This project’s results could have tremendous applications in petroleum industries, environmental monitoring and other fields, he said.

“Further testing in the ocean, along with prototyping and commercializing efforts, will be immediately pursued upon the success of the current project,” Lu said. “That will be the next project.”

An “early warning system … is essential for preventing the next oil spill as well as for seafloor hydrocarbon seepage detection,” he said.

The researchers plan to build a network-based, real-time passive monitoring system of hydrophones, or underwater microphones, for detecting, locating and characterizing hydrocarbon leakages.

During an oil spill, the leaked hydrocarbon is injected into seawater at high speeds, creating an underwater sound through gas bubbles. The sounds of the bubbles can be recorded via the hydrophones over long distances that would indicate an oil spill.

“Using a hydrophone network, a triangulation localization method, similar to GPS-based navigation, can be developed to determine the leak location,” Lu said. “The oil-bubble sounds can be further analyzed to estimate the sizes and intensities of the oil leakages.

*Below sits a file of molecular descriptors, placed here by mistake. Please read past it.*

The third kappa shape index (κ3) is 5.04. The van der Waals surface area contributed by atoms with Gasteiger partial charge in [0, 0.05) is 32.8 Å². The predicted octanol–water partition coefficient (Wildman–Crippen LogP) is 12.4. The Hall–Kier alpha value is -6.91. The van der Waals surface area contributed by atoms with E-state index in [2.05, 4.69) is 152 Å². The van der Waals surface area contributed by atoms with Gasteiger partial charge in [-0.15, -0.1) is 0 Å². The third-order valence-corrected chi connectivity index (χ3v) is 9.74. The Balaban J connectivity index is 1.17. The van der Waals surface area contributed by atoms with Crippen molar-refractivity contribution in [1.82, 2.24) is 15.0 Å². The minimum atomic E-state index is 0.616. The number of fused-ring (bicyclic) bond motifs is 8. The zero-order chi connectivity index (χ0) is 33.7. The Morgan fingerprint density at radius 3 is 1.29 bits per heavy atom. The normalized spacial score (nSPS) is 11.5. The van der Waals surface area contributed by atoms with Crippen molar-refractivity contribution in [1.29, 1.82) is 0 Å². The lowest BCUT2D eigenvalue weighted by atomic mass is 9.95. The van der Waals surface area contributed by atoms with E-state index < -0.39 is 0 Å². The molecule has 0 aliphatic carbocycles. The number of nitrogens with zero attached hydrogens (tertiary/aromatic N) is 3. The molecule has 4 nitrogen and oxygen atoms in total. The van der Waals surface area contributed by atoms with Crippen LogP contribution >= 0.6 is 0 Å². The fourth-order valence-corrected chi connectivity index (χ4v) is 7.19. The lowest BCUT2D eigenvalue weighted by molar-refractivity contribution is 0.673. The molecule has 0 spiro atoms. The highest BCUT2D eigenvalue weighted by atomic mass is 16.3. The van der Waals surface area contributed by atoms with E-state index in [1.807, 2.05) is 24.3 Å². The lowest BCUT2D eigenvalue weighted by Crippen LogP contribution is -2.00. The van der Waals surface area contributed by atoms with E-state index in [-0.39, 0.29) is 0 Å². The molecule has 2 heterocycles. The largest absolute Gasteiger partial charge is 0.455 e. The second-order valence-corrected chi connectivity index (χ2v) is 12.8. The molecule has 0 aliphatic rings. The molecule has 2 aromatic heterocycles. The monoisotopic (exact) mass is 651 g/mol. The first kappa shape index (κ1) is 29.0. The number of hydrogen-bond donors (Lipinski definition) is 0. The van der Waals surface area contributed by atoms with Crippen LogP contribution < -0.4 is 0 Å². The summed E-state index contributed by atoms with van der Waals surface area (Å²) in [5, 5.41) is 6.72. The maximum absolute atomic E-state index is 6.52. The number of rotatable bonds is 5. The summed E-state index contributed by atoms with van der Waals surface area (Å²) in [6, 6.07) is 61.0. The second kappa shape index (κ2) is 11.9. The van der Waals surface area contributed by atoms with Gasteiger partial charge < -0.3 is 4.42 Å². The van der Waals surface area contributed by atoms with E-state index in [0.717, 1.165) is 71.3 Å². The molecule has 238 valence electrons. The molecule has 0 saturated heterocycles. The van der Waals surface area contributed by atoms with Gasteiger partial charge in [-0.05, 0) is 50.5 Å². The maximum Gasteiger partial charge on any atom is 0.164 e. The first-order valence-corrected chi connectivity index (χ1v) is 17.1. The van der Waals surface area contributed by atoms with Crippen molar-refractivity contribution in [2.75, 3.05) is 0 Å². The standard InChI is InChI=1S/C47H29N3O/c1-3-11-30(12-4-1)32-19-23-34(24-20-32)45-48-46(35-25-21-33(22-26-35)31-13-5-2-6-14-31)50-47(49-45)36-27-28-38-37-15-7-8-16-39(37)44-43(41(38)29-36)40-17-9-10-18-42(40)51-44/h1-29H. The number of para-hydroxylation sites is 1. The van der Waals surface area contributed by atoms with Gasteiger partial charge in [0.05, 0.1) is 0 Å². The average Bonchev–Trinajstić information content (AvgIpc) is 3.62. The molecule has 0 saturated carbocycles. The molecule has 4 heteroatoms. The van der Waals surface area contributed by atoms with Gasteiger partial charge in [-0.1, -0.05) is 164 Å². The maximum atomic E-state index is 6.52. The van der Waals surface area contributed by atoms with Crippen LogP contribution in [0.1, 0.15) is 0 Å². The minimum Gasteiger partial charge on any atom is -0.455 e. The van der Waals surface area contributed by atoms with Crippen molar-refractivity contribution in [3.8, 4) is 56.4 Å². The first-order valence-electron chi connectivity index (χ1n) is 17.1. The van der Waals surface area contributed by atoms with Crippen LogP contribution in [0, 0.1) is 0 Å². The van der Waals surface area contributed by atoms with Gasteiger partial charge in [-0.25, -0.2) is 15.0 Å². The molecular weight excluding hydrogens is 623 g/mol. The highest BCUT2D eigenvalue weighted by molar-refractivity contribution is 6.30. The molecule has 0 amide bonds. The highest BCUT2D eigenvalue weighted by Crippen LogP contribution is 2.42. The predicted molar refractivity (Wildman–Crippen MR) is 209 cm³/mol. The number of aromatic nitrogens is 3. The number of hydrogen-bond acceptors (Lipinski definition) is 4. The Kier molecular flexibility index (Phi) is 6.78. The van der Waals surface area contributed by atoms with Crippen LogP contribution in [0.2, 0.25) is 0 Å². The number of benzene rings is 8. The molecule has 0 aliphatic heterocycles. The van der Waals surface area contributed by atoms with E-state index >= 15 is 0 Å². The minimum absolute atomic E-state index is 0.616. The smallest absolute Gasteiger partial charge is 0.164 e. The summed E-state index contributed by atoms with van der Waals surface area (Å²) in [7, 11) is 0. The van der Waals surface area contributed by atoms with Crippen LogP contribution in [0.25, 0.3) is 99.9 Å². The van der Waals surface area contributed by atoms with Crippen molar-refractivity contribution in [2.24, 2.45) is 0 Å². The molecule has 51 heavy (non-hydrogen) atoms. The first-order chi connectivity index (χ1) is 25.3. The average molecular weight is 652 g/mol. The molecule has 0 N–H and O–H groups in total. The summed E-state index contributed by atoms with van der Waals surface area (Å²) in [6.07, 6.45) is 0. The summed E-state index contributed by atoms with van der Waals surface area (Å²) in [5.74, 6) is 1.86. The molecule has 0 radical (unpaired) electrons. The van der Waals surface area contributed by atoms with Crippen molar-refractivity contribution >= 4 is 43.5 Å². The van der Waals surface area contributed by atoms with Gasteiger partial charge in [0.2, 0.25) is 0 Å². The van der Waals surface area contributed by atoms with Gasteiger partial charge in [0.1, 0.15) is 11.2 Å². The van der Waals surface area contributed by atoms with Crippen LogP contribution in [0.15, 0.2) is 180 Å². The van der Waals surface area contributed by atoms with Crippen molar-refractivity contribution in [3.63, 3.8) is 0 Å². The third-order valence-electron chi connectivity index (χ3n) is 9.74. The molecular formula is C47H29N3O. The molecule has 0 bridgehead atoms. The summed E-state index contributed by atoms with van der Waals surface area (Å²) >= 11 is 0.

“Before the technology is full-developed and employed in ocean environments, we are going to first develop and test our detection and localization techniques/algorithm in a small-scale water tank under controlled oil spill conditions. This functional system will help us to acquire the acoustic signatures of bubble sound, improve detection and location techniques, and gain better understanding of bubble sound.”

The grant was one of six announced Dec. 7. The grants, involving research into new technologies that could improve the understanding and management of risks in offshore oil and gas operations, totaled $10.8 million.

Zhiqu Lu demonstrates his team’s approach for developing acoustic technology to detect gas bubbles from deep-water oil and gas leaks. Photo by Kevin Bain/Ole Miss Communications

“These projects address several facets of risk in offshore operations,” said Kelly Oskvig, program officer for the Gulf Research Program’s Safer Offshore Energy Systems initiative. “This includes research on the problem of gas unloading within deep-water drilling risers, development of remote detection capabilities of hydrocarbon releases, design of improved cementing mixtures and better techniques for sealing wells, and development of tools to assist team decision-making in the offshore environment.”

The six projects were selected after an external peer-review process.